Neko Case – Blacklisted

7 06 2008

Neko CaseBlacklisted
2002 – Bloodshot Records

I can’t help it. I’m a country girl.

This will sound pretty stupid to most of you. I was born and grew up in a city that was about 500,000 people when I came into it and is about 1,000,000 now, when I’m set to leave it. Though I spent a couple of highly significant summers on an acreage out in the country (I even had to catch sheep a couple times and know how to deal with belligerent geese), the vast majority of my time has been spent living in cities. The thing about my city, though, is that it’s a big city surrounded by miles and miles and miles of open prairie. If you want to go anywhere from where I live, you get in a car and drive for hours and hours through flat, grassy plains, and if you’re anything like me, you love it. While I grew up in a city, I grew up in kind of a country city, where people who are old enough can remember not being able to get fruit in the winter and where driving out to go berry picking is still a pretty popular thing to do.

I say all this because Neko Case is a country city girl too. Maybe that’s why I love her music so much. I’m cheating a little bit with this writing today. See, I went to see Iron Maiden last night unexpectedly, and when I came home, my ears were ringing too much to listen to anything to write about, and my head was too full of Powerslave to recall the stuff I listened to earlier to write about, so this morning, I finally listened to Blacklisted all the way through with no interruptions.

Neko Case - Photo by Nancy (flickr)

Now, Neko Case was born in Virginia, but considers her hometown to be Tacoma, Washington. I don’t know what it was like in the 70s when she lived there, but when I was last there a couple years ago, it was a weird and depressing place. Not far out of Seattle, Tacoma is (or was) apparently a steel town. It apparently used to be bustling, but now it seems deserted. There are all kinds of ornate buildings 5 or 6 stories high with nothing in them but pigeons and probably the occasional hobo. She left home really young (15, I think) and ended up spending a few years in Vancouver, BC, where she played drums with a bunch of bands, including Cub. She was forced to return to the US and moved to Seattle, which is where she recorded her first solo record, The Virginian.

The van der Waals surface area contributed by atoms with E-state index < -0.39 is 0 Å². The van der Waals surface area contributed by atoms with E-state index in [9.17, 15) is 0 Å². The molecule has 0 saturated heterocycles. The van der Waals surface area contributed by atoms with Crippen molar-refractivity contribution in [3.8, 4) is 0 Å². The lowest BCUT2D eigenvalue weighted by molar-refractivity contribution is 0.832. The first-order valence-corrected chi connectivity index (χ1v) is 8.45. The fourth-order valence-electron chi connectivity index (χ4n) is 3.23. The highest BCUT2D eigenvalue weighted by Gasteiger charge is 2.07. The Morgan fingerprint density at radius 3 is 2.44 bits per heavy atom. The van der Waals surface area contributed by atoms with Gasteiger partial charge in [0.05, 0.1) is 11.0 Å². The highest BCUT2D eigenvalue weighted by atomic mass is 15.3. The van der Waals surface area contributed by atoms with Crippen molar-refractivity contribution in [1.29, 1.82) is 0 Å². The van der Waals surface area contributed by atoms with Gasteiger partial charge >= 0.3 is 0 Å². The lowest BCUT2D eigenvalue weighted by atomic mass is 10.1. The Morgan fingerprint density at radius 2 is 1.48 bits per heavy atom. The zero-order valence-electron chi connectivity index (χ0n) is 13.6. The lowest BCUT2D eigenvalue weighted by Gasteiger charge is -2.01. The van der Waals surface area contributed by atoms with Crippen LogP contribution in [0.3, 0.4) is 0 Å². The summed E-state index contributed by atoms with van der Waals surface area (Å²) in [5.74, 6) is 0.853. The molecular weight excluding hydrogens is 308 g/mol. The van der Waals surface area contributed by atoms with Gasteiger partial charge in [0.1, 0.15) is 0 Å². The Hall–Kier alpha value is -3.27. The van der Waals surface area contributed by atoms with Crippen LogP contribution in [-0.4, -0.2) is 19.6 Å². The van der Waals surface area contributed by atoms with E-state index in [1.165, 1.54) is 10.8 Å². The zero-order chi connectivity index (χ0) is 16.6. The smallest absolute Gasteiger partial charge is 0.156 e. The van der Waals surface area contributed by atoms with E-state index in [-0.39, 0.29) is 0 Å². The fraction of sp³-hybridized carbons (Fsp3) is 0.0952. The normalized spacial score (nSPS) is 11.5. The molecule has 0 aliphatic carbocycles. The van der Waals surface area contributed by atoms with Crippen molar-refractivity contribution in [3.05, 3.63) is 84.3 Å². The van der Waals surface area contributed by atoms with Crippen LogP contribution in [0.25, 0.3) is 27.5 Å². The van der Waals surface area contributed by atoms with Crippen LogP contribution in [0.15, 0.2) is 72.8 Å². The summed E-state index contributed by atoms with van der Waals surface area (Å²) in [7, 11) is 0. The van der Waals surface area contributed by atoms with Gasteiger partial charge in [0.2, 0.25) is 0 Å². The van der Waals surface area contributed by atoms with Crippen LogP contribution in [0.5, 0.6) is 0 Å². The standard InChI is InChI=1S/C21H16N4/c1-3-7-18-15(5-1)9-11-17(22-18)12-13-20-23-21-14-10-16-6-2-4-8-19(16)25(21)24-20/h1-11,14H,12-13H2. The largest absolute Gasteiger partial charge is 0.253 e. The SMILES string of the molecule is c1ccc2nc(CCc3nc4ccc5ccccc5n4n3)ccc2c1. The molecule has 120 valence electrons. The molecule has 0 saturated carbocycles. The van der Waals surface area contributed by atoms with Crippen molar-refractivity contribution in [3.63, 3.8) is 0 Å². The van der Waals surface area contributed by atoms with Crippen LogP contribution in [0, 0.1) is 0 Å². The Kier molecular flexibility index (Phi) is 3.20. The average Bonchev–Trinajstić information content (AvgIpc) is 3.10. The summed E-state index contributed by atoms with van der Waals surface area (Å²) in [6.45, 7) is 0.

Case’s story is pretty familiar around certain parts of the world. “City girl” strikes out on her own, gets caught up in punk and rock music, eventually turns to country music, find success she never thought possible. It happens on a smaller scale all the time in my hometown, and I imagine that if I were more familiar with more country musicians, I’d find more stories like those as well.

At any rate, one of the things that makes Neko Case’s music so appealing, I think, is that it’s informed by this non-traditional background. She didn’t grow up in backwoods Texas or the Appalachians. She grew up in a poor industrial town, and maybe that’s a more fertile place to grow your “country” feelings these days. Case doesn’t sing about patriotism (in the sense that most country musicians sing about it, anyway, plus, I get the distinct impression that Case would be pretty happy to be a Canadian…) or pickup trucks or kids getting killed in car wrecks or how things just ain’t like they used to be or any of those traditional country music tropes that have been twisted and annexed by Big Contemporary Country. Sure, she sings about heartbreak and love and the place she grew up, but while there’s longing (sorry, I hate that word too, but it is what it is) in her songs, she isn’t wishing for some kind of xenophobic country paradise with church picnics and barbecues. What I’m getting at is that there’s room in Neko Case’s brand of country music for all kinds of people, and maybe that’s why it has such a broad appeal.

Blacklisted is a good example of this. The lyrics on this album (and I don’t really ever pay attention to lyrics, but I looked up all the songs for this writing today) are cryptic and evocative. They don’t tell stories so much as evoke scenes and feelings and moods that I imagine most girls like me (and probably lots of people who aren’t much like me at all) get something out of, even if the thing we each get is very different from each other. I can’t put my finger exactly on what it is about Neko Case’s lyrics that gets me so deeply. Maybe it’s that I want to buy in to her reality, where things are screwed up pretty much all the time and life may be difficult, but at the end of it, everyone is together and okay enough to sing and play their instruments, and everyone has a drink at the end of the night and walks home under the stars. Then again, maybe it’s just her voice, which is, bar none, amazing

Also Listened:
El Madmo – S/T
Sloan – Navy Blues
Lou Reed – NYC Man: The Collection
The Drones – Wait Long By The River And The Bodies Of Your Enemies Will Float By
The Draft – In A Million Pieces
The Last Deal – Berdache
Iron Maiden – Killers
Iron Maiden – Number of the Beast
Iron Maiden – Powerslave

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